Author information

Correspondence to Benjamin Roa.

Additional information

Competing interests

T Judkins, B LeClair, K Bowles, N Gutin, J Trost J McCulloch, A Murray, J Craft, and B Roa are paid employees of Myriad Genetic Laboratories, Inc. S Bhatnagar, B Wardell, M Bastian, J Mitchell, J Chen, T Tran, D Williams, J Potter, S Jammulapati, M Perry, B Morris, and K Timms are paid employees of Myriad Genetics Inc.

Authors’ contributions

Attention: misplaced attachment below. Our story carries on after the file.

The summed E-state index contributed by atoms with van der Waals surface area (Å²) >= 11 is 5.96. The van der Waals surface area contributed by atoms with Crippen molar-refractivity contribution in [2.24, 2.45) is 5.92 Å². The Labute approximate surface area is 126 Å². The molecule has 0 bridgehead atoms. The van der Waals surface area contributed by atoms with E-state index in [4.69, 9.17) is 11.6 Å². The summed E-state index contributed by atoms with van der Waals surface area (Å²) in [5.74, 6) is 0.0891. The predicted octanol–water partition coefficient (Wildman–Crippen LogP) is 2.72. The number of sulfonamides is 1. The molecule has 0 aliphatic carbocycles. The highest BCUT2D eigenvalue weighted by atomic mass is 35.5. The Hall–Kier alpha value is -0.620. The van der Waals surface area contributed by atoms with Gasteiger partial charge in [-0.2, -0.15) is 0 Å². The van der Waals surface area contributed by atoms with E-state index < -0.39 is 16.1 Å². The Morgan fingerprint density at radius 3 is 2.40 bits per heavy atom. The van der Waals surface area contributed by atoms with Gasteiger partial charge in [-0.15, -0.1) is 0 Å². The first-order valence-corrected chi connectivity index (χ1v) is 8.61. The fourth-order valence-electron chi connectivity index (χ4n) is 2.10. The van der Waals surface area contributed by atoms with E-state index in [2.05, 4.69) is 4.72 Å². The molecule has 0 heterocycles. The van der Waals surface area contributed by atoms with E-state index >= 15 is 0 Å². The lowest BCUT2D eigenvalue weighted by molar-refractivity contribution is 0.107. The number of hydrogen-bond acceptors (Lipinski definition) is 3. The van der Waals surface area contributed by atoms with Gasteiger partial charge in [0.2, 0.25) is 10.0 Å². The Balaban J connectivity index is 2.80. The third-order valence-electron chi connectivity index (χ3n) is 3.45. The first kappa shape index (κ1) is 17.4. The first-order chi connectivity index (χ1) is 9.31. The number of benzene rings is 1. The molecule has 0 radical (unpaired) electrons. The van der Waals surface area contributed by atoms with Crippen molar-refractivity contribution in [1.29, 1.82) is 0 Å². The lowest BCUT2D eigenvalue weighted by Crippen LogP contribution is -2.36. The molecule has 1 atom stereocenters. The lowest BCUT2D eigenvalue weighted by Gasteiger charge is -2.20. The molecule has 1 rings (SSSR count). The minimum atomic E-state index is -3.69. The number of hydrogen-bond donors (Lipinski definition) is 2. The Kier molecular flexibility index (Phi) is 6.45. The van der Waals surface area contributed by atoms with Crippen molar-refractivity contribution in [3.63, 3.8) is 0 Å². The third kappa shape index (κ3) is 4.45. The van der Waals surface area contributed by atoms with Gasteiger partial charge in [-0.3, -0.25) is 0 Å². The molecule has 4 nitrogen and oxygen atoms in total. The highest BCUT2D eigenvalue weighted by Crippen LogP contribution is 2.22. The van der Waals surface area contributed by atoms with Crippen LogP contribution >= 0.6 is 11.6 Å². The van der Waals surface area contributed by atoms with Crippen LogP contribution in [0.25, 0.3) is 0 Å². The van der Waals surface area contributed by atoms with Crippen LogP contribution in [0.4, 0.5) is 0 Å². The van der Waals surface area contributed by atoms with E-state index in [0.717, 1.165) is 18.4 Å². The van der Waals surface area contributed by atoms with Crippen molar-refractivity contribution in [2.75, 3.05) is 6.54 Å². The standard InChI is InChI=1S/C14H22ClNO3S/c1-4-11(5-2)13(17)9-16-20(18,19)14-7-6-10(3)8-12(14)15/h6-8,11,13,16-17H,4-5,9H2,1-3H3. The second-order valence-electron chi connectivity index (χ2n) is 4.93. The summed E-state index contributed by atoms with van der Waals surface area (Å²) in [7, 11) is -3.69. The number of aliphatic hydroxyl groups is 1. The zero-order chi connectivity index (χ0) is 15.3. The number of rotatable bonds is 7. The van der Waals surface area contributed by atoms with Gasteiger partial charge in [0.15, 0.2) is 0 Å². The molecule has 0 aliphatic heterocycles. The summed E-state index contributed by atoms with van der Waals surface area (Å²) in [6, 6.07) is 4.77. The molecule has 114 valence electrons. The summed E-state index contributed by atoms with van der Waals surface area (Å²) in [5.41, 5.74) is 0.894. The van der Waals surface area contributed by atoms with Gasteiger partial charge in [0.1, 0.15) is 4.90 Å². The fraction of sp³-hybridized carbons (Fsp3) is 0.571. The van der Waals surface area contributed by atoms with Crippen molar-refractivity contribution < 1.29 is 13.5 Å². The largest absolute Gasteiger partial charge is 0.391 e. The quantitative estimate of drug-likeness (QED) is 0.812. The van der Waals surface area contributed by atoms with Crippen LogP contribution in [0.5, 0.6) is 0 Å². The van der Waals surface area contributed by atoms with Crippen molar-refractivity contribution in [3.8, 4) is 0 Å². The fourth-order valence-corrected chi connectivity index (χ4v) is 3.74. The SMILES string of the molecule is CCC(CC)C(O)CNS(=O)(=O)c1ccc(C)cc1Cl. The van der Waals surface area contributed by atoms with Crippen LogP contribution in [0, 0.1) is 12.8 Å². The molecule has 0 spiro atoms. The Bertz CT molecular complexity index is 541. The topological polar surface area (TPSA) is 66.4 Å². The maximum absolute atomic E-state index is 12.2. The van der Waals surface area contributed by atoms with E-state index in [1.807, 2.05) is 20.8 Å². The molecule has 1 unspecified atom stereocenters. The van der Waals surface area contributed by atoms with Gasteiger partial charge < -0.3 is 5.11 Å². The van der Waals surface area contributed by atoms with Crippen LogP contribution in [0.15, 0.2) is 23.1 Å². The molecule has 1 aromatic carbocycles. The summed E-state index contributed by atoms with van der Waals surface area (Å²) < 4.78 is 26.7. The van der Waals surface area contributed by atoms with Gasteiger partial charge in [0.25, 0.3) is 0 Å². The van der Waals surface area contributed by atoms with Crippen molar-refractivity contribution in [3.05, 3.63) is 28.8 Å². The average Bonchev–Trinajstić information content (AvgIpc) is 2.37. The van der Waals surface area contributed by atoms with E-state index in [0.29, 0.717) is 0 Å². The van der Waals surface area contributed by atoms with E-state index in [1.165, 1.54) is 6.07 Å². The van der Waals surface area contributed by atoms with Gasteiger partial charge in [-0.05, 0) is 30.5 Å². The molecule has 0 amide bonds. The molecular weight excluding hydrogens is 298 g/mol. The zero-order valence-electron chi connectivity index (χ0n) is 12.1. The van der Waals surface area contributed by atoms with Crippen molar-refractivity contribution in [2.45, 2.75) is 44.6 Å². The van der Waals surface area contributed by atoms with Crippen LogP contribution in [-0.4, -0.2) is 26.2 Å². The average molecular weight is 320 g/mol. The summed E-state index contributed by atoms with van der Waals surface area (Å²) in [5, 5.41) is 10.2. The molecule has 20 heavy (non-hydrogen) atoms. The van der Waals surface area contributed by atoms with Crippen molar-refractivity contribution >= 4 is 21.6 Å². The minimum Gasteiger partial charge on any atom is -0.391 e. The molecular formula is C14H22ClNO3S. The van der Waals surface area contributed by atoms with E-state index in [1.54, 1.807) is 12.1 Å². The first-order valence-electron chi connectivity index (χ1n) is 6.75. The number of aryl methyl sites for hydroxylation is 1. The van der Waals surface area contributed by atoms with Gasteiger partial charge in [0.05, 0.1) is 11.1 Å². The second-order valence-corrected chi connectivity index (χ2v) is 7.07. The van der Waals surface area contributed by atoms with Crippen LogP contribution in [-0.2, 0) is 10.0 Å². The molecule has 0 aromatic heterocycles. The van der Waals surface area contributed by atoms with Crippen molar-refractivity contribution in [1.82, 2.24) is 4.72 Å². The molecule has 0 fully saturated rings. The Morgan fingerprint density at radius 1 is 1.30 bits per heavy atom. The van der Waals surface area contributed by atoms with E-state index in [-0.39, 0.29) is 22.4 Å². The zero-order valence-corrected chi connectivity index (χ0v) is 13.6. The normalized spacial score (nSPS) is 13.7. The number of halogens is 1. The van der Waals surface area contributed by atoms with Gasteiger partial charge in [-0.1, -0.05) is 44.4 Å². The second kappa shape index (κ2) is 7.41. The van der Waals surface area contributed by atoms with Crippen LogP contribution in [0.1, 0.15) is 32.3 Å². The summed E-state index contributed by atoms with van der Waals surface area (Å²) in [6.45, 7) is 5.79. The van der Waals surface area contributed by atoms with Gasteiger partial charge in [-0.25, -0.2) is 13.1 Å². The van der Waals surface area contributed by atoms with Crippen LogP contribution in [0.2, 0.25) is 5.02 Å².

TJ contributed to the design of the study, interpretation of the data, and creation of the manuscript; provided final approval for the version to be published; and agreed to be accountable for all aspects of the work. BL contributed to the design of the study and interpretation of the data, provided final approval for the version of the manuscript to be published, and agreed to be accountable for all aspects of the work. KB contributed to the design of the study and interpretation of the data, provided final approval for the version of the manuscript to be published, and agreed to be accountable for all aspects of the work. NG contributed to the design of the study, interpretation of the data, and creation of the manuscript and provided final approval for the version to be published. JT contributed to the design of the study and interpretation of the data and provided final approval for the version to be published. JMc contributed to the design of the study and interpretation of the data and provided final approval for the version to be published. SB contributed to the design of the study, interpretation of the data, and creation of the manuscript and provided final approval for the version to be published. AM contributed to the data collection and creation of the manuscript and provided final approval for the version to be published. JCr contributed to the design of the study, interpretation of the data, and creation of the manuscript and provided final approval for the version to be published. BW contributed to the data collection and creation of the manuscript and provided final approval for the version to be published. MB contributed to the data collection and creation of the manuscript and provided final approval for the version to be published. JMi contributed to the data collection and creation of the manuscript and provided final approval for the version to be published. JCh contributed to the data collection and creation of the manuscript and provided final approval for the version to be published. TT contributed to the data collection and creation of the manuscript and provided final approval for the version to be published. DW contributed to the data collection and creation of the manuscript and provided final approval for the version to be published. JP contributed to the data collection and creation of the manuscript and provided final approval for the version to be published. SJ contributed to the data collection and creation of the manuscript and provided final approval for the version to be published. MP contributed to the data collection and creation of the manuscript and provided final approval for the version to be published. BM contributed to the design of the study, interpretation of the data, and creation of the manuscript and provided final approval for the version to be published. BR contributed to the design of the study, interpretation of the data, and creation of the manuscript; provided final approval for the version to be published; and agreed to be accountable for all aspects of the work. KT contributed to the design of the study, interpretation of the data, and creation of the manuscript; provided final approval for the version to be published; and agreed to be accountable for all aspects of the work.